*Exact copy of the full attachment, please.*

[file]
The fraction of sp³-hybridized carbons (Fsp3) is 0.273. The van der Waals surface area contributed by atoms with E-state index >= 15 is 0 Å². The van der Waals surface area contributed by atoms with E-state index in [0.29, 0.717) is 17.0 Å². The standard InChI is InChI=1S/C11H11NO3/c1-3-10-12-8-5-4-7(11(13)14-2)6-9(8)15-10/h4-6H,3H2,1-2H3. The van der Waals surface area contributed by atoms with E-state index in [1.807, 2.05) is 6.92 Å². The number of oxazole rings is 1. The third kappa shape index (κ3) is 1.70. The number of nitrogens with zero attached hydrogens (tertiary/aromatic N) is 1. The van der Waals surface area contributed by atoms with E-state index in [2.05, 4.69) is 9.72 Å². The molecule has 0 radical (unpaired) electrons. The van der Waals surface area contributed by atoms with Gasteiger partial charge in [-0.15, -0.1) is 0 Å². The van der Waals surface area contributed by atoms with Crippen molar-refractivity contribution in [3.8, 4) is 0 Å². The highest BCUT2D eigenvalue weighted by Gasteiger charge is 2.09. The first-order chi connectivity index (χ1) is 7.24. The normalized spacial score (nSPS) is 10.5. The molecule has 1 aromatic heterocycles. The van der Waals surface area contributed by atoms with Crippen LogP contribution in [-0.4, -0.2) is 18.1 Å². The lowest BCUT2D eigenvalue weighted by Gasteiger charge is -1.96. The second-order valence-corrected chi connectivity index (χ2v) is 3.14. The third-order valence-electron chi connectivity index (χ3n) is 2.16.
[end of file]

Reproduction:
The fraction of sp³-hybridized carbons (Fsp3) is 0.273. The van der Waals surface area contributed by atoms with E-state index >= 15 is 0 Å². The van der Waals surface area contributed by atoms with E-state index in [0.29, 0.717) is 17.0 Å². The standard InChI is InChI=1S/C11H11NO3/c1-3-10-12-8-5-4-7(11(13)14-2)6-9(8)15-10/h4-6H,3H2,1-2H3. The van der Waals surface area contributed by atoms with E-state index in [1.807, 2.05) is 6.92 Å². The number of oxazole rings is 1. The third kappa shape index (κ3) is 1.70. The number of nitrogens with zero attached hydrogens (tertiary/aromatic N) is 1. The van der Waals surface area contributed by atoms with E-state index in [2.05, 4.69) is 9.72 Å². The molecule has 0 radical (unpaired) electrons. The van der Waals surface area contributed by atoms with Gasteiger partial charge in [-0.15, -0.1) is 0 Å². The van der Waals surface area contributed by atoms with Crippen molar-refractivity contribution in [3.8, 4) is 0 Å². The highest BCUT2D eigenvalue weighted by Gasteiger charge is 2.09. The first-order chi connectivity index (χ1) is 7.24. The normalized spacial score (nSPS) is 10.5. The molecule has 1 aromatic heterocycles. The van der Waals surface area contributed by atoms with Crippen LogP contribution in [-0.4, -0.2) is 18.1 Å². The lowest BCUT2D eigenvalue weighted by Gasteiger charge is -1.96. The second-order valence-corrected chi connectivity index (χ2v) is 3.14. The third-order valence-electron chi connectivity index (χ3n) is 2.16.